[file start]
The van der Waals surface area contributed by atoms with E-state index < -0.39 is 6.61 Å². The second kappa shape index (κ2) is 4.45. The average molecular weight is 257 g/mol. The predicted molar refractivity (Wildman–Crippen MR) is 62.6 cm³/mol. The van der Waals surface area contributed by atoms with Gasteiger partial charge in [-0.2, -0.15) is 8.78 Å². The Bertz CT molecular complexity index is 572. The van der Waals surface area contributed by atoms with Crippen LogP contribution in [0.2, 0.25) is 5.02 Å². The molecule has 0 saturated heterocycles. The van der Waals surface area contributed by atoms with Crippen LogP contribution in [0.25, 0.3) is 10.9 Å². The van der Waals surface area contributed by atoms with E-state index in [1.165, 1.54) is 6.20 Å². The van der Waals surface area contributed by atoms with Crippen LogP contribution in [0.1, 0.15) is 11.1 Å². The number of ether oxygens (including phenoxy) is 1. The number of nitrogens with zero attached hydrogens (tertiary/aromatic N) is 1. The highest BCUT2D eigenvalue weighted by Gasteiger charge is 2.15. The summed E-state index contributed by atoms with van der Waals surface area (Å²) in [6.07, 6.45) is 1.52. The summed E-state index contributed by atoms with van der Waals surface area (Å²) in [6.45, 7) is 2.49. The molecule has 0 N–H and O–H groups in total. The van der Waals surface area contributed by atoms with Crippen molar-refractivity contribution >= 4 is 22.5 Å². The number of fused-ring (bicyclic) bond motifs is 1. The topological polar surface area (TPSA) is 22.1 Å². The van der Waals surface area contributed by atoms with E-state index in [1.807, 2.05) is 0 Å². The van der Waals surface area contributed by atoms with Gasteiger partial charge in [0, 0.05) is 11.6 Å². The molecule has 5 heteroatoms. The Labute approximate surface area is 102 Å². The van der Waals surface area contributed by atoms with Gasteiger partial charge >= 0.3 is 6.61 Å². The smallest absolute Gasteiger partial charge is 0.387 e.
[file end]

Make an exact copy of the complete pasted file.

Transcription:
The van der Waals surface area contributed by atoms with E-state index < -0.39 is 6.61 Å². The second kappa shape index (κ2) is 4.45. The average molecular weight is 257 g/mol. The predicted molar refractivity (Wildman–Crippen MR) is 62.6 cm³/mol. The van der Waals surface area contributed by atoms with Gasteiger partial charge in [-0.2, -0.15) is 8.78 Å². The Bertz CT molecular complexity index is 572. The van der Waals surface area contributed by atoms with Crippen LogP contribution in [0.2, 0.25) is 5.02 Å². The molecule has 0 saturated heterocycles. The van der Waals surface area contributed by atoms with Crippen LogP contribution in [0.25, 0.3) is 10.9 Å². The van der Waals surface area contributed by atoms with E-state index in [1.165, 1.54) is 6.20 Å². The van der Waals surface area contributed by atoms with Crippen LogP contribution in [0.1, 0.15) is 11.1 Å². The number of ether oxygens (including phenoxy) is 1. The number of nitrogens with zero attached hydrogens (tertiary/aromatic N) is 1. The highest BCUT2D eigenvalue weighted by Gasteiger charge is 2.15. The summed E-state index contributed by atoms with van der Waals surface area (Å²) in [6.07, 6.45) is 1.52. The summed E-state index contributed by atoms with van der Waals surface area (Å²) in [6.45, 7) is 2.49. The molecule has 0 N–H and O–H groups in total. The van der Waals surface area contributed by atoms with Crippen molar-refractivity contribution >= 4 is 22.5 Å². The number of fused-ring (bicyclic) bond motifs is 1. The topological polar surface area (TPSA) is 22.1 Å². The van der Waals surface area contributed by atoms with E-state index in [1.807, 2.05) is 0 Å². The van der Waals surface area contributed by atoms with Gasteiger partial charge in [0, 0.05) is 11.6 Å². The molecule has 5 heteroatoms. The Labute approximate surface area is 102 Å². The van der Waals surface area contributed by atoms with Gasteiger partial charge >= 0.3 is 6.61 Å². The smallest absolute Gasteiger partial charge is 0.387 e.